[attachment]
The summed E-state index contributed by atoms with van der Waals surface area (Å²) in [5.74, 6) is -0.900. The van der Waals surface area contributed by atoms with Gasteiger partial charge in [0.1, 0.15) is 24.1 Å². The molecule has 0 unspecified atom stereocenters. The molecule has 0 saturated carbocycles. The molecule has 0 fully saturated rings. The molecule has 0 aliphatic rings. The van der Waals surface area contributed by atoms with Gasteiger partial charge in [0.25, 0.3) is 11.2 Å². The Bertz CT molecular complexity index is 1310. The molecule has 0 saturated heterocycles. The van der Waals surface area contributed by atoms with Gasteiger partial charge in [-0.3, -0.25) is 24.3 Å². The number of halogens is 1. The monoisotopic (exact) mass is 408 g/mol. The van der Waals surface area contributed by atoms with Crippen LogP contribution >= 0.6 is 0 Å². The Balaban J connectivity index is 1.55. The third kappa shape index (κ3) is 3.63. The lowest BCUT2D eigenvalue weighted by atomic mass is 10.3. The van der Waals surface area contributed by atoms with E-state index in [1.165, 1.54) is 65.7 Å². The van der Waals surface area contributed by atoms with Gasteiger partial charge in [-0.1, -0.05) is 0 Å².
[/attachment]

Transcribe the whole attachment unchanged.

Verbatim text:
The summed E-state index contributed by atoms with van der Waals surface area (Å²) in [5.74, 6) is -0.900. The van der Waals surface area contributed by atoms with Gasteiger partial charge in [0.1, 0.15) is 24.1 Å². The molecule has 0 unspecified atom stereocenters. The molecule has 0 saturated carbocycles. The molecule has 0 fully saturated rings. The molecule has 0 aliphatic rings. The van der Waals surface area contributed by atoms with Gasteiger partial charge in [0.25, 0.3) is 11.2 Å². The Bertz CT molecular complexity index is 1310. The molecule has 0 saturated heterocycles. The van der Waals surface area contributed by atoms with Gasteiger partial charge in [-0.3, -0.25) is 24.3 Å². The number of halogens is 1. The monoisotopic (exact) mass is 408 g/mol. The van der Waals surface area contributed by atoms with Crippen LogP contribution >= 0.6 is 0 Å². The Balaban J connectivity index is 1.55. The third kappa shape index (κ3) is 3.63. The lowest BCUT2D eigenvalue weighted by atomic mass is 10.3. The van der Waals surface area contributed by atoms with E-state index in [1.165, 1.54) is 65.7 Å². The van der Waals surface area contributed by atoms with Gasteiger partial charge in [-0.1, -0.05) is 0 Å².